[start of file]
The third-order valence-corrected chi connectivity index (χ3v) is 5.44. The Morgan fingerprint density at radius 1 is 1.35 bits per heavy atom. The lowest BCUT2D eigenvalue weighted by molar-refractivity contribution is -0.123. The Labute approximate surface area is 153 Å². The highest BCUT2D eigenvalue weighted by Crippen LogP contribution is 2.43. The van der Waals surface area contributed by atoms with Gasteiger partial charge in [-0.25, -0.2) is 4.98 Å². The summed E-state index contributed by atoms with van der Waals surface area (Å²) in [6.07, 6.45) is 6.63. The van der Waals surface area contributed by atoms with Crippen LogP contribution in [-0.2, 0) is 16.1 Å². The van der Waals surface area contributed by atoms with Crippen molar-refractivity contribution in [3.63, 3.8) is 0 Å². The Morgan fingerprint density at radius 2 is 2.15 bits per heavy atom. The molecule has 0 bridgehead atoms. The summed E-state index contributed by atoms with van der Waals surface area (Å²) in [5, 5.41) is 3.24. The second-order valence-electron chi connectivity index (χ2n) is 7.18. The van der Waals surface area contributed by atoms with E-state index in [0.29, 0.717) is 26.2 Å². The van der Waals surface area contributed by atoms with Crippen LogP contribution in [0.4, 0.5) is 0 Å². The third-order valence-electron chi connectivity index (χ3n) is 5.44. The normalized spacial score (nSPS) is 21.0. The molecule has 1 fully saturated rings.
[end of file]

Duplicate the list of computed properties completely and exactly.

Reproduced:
The third-order valence-corrected chi connectivity index (χ3v) is 5.44. The Morgan fingerprint density at radius 1 is 1.35 bits per heavy atom. The lowest BCUT2D eigenvalue weighted by molar-refractivity contribution is -0.123. The Labute approximate surface area is 153 Å². The highest BCUT2D eigenvalue weighted by Crippen LogP contribution is 2.43. The van der Waals surface area contributed by atoms with Gasteiger partial charge in [-0.25, -0.2) is 4.98 Å². The summed E-state index contributed by atoms with van der Waals surface area (Å²) in [6.07, 6.45) is 6.63. The van der Waals surface area contributed by atoms with Crippen LogP contribution in [-0.2, 0) is 16.1 Å². The van der Waals surface area contributed by atoms with Crippen molar-refractivity contribution in [3.63, 3.8) is 0 Å². The Morgan fingerprint density at radius 2 is 2.15 bits per heavy atom. The molecule has 0 bridgehead atoms. The summed E-state index contributed by atoms with van der Waals surface area (Å²) in [5, 5.41) is 3.24. The second-order valence-electron chi connectivity index (χ2n) is 7.18. The van der Waals surface area contributed by atoms with E-state index in [0.29, 0.717) is 26.2 Å². The van der Waals surface area contributed by atoms with Crippen LogP contribution in [0.4, 0.5) is 0 Å². The third-order valence-electron chi connectivity index (χ3n) is 5.44. The normalized spacial score (nSPS) is 21.0. The molecule has 1 fully saturated rings.